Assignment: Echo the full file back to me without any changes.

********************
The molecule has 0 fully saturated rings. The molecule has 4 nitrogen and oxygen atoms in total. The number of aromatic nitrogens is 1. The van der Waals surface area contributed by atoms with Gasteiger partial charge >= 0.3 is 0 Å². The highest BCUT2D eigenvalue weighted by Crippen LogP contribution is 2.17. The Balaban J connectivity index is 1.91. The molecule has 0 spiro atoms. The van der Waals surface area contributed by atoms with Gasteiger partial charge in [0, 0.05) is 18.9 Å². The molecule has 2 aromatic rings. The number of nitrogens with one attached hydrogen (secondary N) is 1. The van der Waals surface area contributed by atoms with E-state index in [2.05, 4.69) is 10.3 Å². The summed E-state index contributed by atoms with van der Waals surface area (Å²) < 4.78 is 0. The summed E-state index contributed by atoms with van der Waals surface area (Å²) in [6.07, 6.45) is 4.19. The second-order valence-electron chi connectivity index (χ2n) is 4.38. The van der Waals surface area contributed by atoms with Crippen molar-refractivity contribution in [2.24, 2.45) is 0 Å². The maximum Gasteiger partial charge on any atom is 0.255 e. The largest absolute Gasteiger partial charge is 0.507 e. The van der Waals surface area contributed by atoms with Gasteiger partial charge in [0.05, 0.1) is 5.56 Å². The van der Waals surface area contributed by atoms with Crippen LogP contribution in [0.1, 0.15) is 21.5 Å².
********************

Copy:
The molecule has 0 fully saturated rings. The molecule has 4 nitrogen and oxygen atoms in total. The number of aromatic nitrogens is 1. The van der Waals surface area contributed by atoms with Gasteiger partial charge >= 0.3 is 0 Å². The highest BCUT2D eigenvalue weighted by Crippen LogP contribution is 2.17. The Balaban J connectivity index is 1.91. The molecule has 0 spiro atoms. The van der Waals surface area contributed by atoms with Gasteiger partial charge in [0, 0.05) is 18.9 Å². The molecule has 2 aromatic rings. The number of nitrogens with one attached hydrogen (secondary N) is 1. The van der Waals surface area contributed by atoms with E-state index in [2.05, 4.69) is 10.3 Å². The summed E-state index contributed by atoms with van der Waals surface area (Å²) < 4.78 is 0. The summed E-state index contributed by atoms with van der Waals surface area (Å²) in [6.07, 6.45) is 4.19. The second-order valence-electron chi connectivity index (χ2n) is 4.38. The van der Waals surface area contributed by atoms with Crippen molar-refractivity contribution in [2.24, 2.45) is 0 Å². The maximum Gasteiger partial charge on any atom is 0.255 e. The largest absolute Gasteiger partial charge is 0.507 e. The van der Waals surface area contributed by atoms with Gasteiger partial charge in [0.05, 0.1) is 5.56 Å². The van der Waals surface area contributed by atoms with Crippen LogP contribution in [0.1, 0.15) is 21.5 Å².